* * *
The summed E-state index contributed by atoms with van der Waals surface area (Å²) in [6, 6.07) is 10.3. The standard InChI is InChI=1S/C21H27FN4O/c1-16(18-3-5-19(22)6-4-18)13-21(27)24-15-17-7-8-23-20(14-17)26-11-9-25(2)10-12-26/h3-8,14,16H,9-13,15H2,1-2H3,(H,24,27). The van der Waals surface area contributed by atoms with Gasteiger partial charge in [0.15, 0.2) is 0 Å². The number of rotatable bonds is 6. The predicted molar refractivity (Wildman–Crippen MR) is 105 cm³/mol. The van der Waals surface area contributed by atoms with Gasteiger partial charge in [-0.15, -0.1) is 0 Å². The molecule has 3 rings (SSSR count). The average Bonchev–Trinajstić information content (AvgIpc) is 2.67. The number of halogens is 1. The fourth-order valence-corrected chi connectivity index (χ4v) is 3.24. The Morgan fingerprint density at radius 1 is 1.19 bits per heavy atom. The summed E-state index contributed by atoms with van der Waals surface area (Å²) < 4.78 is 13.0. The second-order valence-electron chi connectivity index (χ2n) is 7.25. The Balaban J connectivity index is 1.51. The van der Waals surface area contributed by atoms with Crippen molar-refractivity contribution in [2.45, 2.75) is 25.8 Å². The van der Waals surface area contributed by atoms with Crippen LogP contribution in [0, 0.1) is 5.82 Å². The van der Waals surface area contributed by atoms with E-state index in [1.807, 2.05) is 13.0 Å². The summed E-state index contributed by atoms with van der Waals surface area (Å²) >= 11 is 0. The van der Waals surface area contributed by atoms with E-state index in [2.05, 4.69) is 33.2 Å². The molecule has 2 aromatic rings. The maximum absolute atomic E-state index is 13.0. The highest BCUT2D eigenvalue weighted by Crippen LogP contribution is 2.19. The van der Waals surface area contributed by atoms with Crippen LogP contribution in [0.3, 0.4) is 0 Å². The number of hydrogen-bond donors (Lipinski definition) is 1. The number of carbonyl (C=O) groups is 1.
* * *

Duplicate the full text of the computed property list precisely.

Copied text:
The summed E-state index contributed by atoms with van der Waals surface area (Å²) in [6, 6.07) is 10.3. The standard InChI is InChI=1S/C21H27FN4O/c1-16(18-3-5-19(22)6-4-18)13-21(27)24-15-17-7-8-23-20(14-17)26-11-9-25(2)10-12-26/h3-8,14,16H,9-13,15H2,1-2H3,(H,24,27). The van der Waals surface area contributed by atoms with Gasteiger partial charge in [0.15, 0.2) is 0 Å². The number of rotatable bonds is 6. The predicted molar refractivity (Wildman–Crippen MR) is 105 cm³/mol. The van der Waals surface area contributed by atoms with Gasteiger partial charge in [-0.15, -0.1) is 0 Å². The molecule has 3 rings (SSSR count). The average Bonchev–Trinajstić information content (AvgIpc) is 2.67. The number of halogens is 1. The fourth-order valence-corrected chi connectivity index (χ4v) is 3.24. The Morgan fingerprint density at radius 1 is 1.19 bits per heavy atom. The summed E-state index contributed by atoms with van der Waals surface area (Å²) < 4.78 is 13.0. The second-order valence-electron chi connectivity index (χ2n) is 7.25. The Balaban J connectivity index is 1.51. The van der Waals surface area contributed by atoms with Crippen molar-refractivity contribution in [2.45, 2.75) is 25.8 Å². The van der Waals surface area contributed by atoms with Crippen LogP contribution in [0, 0.1) is 5.82 Å². The van der Waals surface area contributed by atoms with E-state index in [1.807, 2.05) is 13.0 Å². The summed E-state index contributed by atoms with van der Waals surface area (Å²) >= 11 is 0. The van der Waals surface area contributed by atoms with E-state index in [2.05, 4.69) is 33.2 Å². The molecule has 2 aromatic rings. The maximum absolute atomic E-state index is 13.0. The highest BCUT2D eigenvalue weighted by Crippen LogP contribution is 2.19. The van der Waals surface area contributed by atoms with Crippen LogP contribution in [0.3, 0.4) is 0 Å². The number of hydrogen-bond donors (Lipinski definition) is 1. The number of carbonyl (C=O) groups is 1.